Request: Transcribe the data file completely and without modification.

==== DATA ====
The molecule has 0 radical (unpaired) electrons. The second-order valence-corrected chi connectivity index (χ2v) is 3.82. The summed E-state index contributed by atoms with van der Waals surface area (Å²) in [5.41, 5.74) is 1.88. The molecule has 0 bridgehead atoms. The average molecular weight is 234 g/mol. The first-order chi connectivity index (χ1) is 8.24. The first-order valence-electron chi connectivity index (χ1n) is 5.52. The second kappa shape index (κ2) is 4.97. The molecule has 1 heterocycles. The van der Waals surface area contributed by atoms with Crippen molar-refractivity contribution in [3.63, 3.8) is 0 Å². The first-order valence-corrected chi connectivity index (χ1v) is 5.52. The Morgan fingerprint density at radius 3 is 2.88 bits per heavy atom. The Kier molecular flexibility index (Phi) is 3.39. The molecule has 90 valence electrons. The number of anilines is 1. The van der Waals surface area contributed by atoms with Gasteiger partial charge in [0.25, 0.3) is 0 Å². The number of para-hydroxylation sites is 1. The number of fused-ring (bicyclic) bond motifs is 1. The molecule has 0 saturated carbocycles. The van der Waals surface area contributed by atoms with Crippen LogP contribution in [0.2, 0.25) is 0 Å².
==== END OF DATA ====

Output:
The molecule has 0 radical (unpaired) electrons. The second-order valence-corrected chi connectivity index (χ2v) is 3.82. The summed E-state index contributed by atoms with van der Waals surface area (Å²) in [5.41, 5.74) is 1.88. The molecule has 0 bridgehead atoms. The average molecular weight is 234 g/mol. The first-order chi connectivity index (χ1) is 8.24. The first-order valence-electron chi connectivity index (χ1n) is 5.52. The second kappa shape index (κ2) is 4.97. The molecule has 1 heterocycles. The van der Waals surface area contributed by atoms with Crippen molar-refractivity contribution in [3.63, 3.8) is 0 Å². The first-order valence-corrected chi connectivity index (χ1v) is 5.52. The Morgan fingerprint density at radius 3 is 2.88 bits per heavy atom. The Kier molecular flexibility index (Phi) is 3.39. The molecule has 90 valence electrons. The number of anilines is 1. The van der Waals surface area contributed by atoms with Gasteiger partial charge in [0.25, 0.3) is 0 Å². The number of para-hydroxylation sites is 1. The number of fused-ring (bicyclic) bond motifs is 1. The molecule has 0 saturated carbocycles. The van der Waals surface area contributed by atoms with Crippen LogP contribution in [0.2, 0.25) is 0 Å².